Analyst: HTC’s hopes may rest on Windows 10 Mobile handset

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HTC’s not having the best of times at present. The Taiwanese company which rose to prominence with Windows Mobile handsets and which then continued to grow briskly with Android handsets, has just announced that they would be laying off 15% of their work force, and is currently valued less than their cash in hand, indicating that the company itself is worth less than nothing.

“HTC has no cards to play,” said said Horace Dediu, an analyst at Asymco. “Android offers no differentiation; components are widely available to all hardware makers; it does not have billions to spend to create a brand…I don’t see anything that HTC has that someone in China or India can’t build on their own.”

At the heart of the issue is the intense competition in the Android market, with Samsung at the high end and a host of Chinese start-ups at the low end.

“HTC has faced serious competition in the smartphone space, and its latest M9 smartphone didn’t bring any particularly impressive improvements over the M8,” said James Moar, an analyst for Juniper Research in an email.

He surprisingly saw HTC’s salvation in the same OS (at least by name) as the one which led to their original fame.

“Any decisions about the company as a whole should wait until Windows 10 Mobile comes out,” which is expected this fall, Moar noted.

“If HTC can establish itself as the premier alternative to Lumia for Windows smartphones — and it certainly as the design capability to do so — we could see a reversal in fortunes, particularly as Windows OS can function as a differentiator in the market saturated with Android smartphones,” Moar added.

Microsoft itself is rumoured to be stepping back from the market to make more space for other OEMs, which may give HTC more opportunities than it had previously. This includes cutting ties with some carriers, such as Verizon, leaving a bigger market for OEMs like HTC.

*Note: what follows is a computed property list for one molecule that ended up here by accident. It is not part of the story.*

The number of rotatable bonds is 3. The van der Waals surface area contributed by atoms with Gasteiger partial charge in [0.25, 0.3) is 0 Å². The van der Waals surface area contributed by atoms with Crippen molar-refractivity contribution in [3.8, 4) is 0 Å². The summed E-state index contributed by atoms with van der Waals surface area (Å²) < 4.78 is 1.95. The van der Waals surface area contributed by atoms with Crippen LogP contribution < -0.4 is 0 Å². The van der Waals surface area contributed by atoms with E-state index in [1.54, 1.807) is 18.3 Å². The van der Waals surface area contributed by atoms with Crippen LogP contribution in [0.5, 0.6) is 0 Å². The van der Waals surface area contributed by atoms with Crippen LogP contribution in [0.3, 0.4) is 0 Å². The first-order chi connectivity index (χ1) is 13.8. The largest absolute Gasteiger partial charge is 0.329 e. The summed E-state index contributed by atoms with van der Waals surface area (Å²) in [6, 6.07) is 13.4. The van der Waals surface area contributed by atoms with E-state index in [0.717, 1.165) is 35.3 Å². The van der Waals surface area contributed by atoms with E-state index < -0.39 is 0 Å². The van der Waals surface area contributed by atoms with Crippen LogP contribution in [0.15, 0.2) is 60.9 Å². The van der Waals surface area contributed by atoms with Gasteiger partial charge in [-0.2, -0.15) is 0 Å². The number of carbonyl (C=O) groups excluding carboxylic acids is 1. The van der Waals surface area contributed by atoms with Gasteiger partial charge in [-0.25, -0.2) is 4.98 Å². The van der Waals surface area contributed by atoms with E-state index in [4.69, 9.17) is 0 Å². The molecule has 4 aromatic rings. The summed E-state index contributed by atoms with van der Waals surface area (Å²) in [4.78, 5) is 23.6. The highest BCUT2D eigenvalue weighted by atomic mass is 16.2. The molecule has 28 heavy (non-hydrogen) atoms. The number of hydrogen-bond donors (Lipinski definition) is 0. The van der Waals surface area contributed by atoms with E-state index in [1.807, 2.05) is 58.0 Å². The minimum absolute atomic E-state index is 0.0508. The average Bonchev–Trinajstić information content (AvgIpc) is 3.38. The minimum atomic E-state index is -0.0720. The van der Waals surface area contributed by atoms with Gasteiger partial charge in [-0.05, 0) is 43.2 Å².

HTC only has 1.2% market share, indicating Microsoft sells around double the number of Windows Phones as HTC sell Android handsets. If HTC can grab a significant share of the Windows phone market it could make a material difference to HTC’s bottom line.

Unfortunately HTCs Windows 10 phones are rumoured to be confined to USA, which could be a mistake, with Ramon Llamas, an analyst at IDC, noting HTC’s recovery will depend a lot on how nimble it can be in capitalizing on emerging markets.

HTC’s Windows 10 Mobile phones are also expected to be simple rebrandings of their existing (and failed) M9 design, which may limits its potential.

HTC’s decline “has a lot to do with the fact that the brand has lost some of its polish, and the offering is becoming incrementally better but nothing that different from the previous model,” added Carolina Milanesi, chief of research at Kantar Worldpanel. “HTC would need a different design as well as a lot of marketing investment to be able to compete with the large marketing budgets that Samsung has or the strong presence Apple has.”

Do our readers think HTC has what it takes to win over Windows phone buyers? Let us know below.

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